Sharing is caring, especially with your dogs
By Chad Love
It all started — as most of my philosophical meanderings do — sitting in a camp chair with a dog’s head in my lap, camped somewhere lonesome and lonely in those magical, still-warm days of September’s early grouse season.
Except this time the dog was not merely resting her head in my lap, but actively side-eying my sandwich. This was a problem.
We had been hunting all day, I was tired and hungry, and the sandwich — while merely a sandwich — was the best sandwich I’d ever eaten (because when you’re starving every sandwich is the best sandwich you’ve ever eaten), and I didn’t particularly feel like sharing said sandwich. Especially since she had just eaten her own dinner, which I always gave her and the other dogs before ever sitting down to my own meal.
But there is nothing more moving than the beseeching look of a dog staring up at you, especially one that has just busted its ass all day covering three times the distance you did in search of birds.
What to do?
What came to mind as I sat there pondering this dilemma, were fireflies. Or lightning bugs, as we called them eons ago when I was a kid chasing them across the dusky Oklahoma fields of my long-past youth.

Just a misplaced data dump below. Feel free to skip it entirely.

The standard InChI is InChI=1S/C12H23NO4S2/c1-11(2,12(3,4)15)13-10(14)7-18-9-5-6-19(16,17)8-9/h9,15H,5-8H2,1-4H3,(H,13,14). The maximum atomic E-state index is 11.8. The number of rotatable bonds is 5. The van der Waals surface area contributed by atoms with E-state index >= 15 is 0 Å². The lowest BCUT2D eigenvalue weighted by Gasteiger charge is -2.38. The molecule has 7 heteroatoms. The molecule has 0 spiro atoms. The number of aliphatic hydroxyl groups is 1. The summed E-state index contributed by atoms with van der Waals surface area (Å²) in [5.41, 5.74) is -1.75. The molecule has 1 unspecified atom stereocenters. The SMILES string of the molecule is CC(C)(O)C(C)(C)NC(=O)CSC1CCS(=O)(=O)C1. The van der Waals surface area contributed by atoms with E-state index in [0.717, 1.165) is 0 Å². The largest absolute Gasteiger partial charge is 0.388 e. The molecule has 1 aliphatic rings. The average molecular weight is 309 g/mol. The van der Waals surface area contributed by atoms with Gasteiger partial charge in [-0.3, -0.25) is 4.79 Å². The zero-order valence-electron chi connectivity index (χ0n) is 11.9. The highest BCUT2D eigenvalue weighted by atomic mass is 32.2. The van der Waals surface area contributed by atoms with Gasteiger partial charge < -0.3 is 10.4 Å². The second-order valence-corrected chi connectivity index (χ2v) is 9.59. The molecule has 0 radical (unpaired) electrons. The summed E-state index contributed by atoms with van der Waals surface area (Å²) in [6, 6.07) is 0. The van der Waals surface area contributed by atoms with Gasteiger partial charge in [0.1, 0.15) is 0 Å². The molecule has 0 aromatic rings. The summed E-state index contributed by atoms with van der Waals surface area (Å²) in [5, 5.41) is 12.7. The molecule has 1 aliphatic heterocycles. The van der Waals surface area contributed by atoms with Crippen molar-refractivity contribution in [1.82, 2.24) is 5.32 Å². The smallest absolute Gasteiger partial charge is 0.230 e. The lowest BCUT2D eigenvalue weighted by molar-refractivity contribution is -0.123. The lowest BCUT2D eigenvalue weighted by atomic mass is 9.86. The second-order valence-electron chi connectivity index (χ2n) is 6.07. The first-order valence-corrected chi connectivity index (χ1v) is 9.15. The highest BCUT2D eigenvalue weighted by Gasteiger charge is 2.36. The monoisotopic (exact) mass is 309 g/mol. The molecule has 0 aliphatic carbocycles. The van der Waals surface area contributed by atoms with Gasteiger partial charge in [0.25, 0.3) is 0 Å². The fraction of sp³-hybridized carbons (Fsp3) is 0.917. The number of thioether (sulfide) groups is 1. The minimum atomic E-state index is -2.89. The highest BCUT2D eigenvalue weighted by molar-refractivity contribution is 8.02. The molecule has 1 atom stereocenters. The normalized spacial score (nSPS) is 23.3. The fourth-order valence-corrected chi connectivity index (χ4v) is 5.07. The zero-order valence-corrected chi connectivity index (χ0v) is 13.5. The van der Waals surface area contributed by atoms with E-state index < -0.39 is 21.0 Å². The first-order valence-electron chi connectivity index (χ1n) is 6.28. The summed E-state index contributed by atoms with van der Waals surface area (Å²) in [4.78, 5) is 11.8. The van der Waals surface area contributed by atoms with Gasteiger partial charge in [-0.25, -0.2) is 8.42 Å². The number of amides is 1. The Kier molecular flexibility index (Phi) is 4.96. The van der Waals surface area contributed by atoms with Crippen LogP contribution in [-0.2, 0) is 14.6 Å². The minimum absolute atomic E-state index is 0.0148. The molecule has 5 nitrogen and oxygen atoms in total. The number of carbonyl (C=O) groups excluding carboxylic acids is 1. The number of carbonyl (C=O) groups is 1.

In this life human relationships are as ephemeral and fleeting and unpredictable as the pulsing trail of a firefly across a summer evening field.
They come, they go, they encircle, they disappear, they return, they leave.
They may stay close, or they may fly off forever. Their cadence is the cadence of human emotion, human artifice, human guile, human desire, human weakness, and those are things which are never linear, never certain.
So you chase that which makes you human through the grass and the dimming light.
Sometimes you catch it, sometimes you don’t. Sometimes you catch it and then it escapes. Sometimes you catch it and then, bored or disappointed, you let it go.
Because to be human is to be capricious.
But a dog? A dog is different, better, because a dog is utterly devoid of that capriciousness which makes human relationships so complex, so wobbly, and so fraught with the tinge of the unknown and unknowable.
A dog loves entirely without: without guile, without artifice, without thought, without motive, without condition, without doubt, and without reason.
You will never have to chase what they offer - jar in hand and hope in heart - across an evening twilight.
So the next time a dog sidles up to you, places their head in your lap and longingly side-eyes what is on your plate, just share the damn sandwich.
Because they’re worth it.
Chad Love, the editor of Quail Forever Journal, loves his dogs without guile (and also without his sandwich).
Love your bird dog? Support for Pheasants Forever's Bird Dogs For Habitat campaign continues to provide great places for you and your four-legged friend to roam together.